How much do I need to borrow?
When applying for business finance it’s important to apply for sufficient funds to cover your business for the first six to 12 months of trading.
Complete the following steps to work out how much money you need to start or buy a business. If the money you need doesn’t match the money you have, you will need to finance the difference.
How much money do you have to invest?
To calculate your total start-up funds, calculate the total of:
- Owner's savings, plus
- Loans from family/friends, plus
How much money do you need to start or buy the business?
To calculate your total start-up cost, calculate the total of:
- Business purchase price (if applicable)
- Professional advisory costs (eg. lawyer, accountant)
- Expenses related to leased premises (eg. bond deposit)
- Licences, permits and registrations (eg. business name and domain name registration)
- Fit-out costs and signage
- Initial stock
- Advertising and promotion (eg. business cards, flyers)
- Computer equipment
- Website development
- Graphic design fees
- Plant equipment and tools
- Working capital (two months)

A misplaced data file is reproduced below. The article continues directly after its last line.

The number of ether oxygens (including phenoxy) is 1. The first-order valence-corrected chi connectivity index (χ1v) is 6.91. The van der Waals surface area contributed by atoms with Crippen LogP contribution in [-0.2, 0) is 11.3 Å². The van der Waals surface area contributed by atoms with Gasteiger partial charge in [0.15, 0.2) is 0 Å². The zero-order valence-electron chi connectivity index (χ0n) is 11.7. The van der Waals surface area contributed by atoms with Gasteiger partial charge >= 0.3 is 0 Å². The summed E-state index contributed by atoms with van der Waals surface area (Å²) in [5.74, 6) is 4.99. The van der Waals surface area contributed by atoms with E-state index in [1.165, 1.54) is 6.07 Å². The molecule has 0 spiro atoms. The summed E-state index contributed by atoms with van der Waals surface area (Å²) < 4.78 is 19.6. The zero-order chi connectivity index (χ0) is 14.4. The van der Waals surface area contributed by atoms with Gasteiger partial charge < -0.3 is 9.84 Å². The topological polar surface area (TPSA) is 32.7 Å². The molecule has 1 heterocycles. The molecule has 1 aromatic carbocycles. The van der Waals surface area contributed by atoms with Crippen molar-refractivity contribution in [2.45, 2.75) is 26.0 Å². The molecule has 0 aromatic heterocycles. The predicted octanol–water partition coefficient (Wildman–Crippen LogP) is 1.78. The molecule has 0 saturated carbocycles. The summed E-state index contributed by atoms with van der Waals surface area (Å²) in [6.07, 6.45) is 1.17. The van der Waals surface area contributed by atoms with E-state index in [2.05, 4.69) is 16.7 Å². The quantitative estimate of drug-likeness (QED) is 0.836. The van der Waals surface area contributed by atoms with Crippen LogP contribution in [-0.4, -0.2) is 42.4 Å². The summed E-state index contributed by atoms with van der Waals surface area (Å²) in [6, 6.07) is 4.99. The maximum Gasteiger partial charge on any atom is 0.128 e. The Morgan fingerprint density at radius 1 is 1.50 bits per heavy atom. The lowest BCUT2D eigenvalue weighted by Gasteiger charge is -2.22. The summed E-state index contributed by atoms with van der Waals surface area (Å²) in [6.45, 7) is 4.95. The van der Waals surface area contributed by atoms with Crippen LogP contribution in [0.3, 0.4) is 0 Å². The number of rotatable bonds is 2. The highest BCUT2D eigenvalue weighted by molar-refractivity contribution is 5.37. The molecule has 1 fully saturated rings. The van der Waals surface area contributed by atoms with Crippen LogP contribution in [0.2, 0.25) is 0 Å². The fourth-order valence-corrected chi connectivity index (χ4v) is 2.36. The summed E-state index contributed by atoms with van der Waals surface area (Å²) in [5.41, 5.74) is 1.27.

- Staff costs
Once you have this total cost, it's good practice to add on a 20 per cent contingency on top.
Total amount required
Total start up cost - total start-up funds = total amount required
Questions to ask a financial lender
Is the money a loan or a gift?
If you are borrowing money from friends or family be clear from the start if they expect the loan to be repaid, possibly with interest, if it is a gift, or if they expect a share of the business. Put your agreement in writing and have it witnessed by an independent third party.
Will the financial lender visit business premises?
If you’re not able to visit your lender during the working day, check to see if they are happy to meet at your premises.
Do they have small business financial advisers with specialised knowledge of your industry?
If your lender has experience and knowledge of your industry they’ll be better placed to recommend products and services of most benefit to you. They will understand and advise you of any issues you are likely to encounter.
Which services have to be paid for and how?
If you require merchant facilities, like an EFTPOS machine, how much will you be charged for this?
Do they assign case managers?
Establishing a relationship with a manager who appreciates the needs of your business is important. It will be harder to receive an effective service if you have to explain your situation to a different person every time you have a query.
Is it possible to mix and match different financial products and services?
Some financial institutions or banks have packages that include merchant facilities and advisory services in addition to their loans. They should be able to tailor their offering to suit your needs.
Can your accountant contact them with questions?
If you engage an accountant and they need to speak with your financial lender, are they able to discuss and provide information as needed?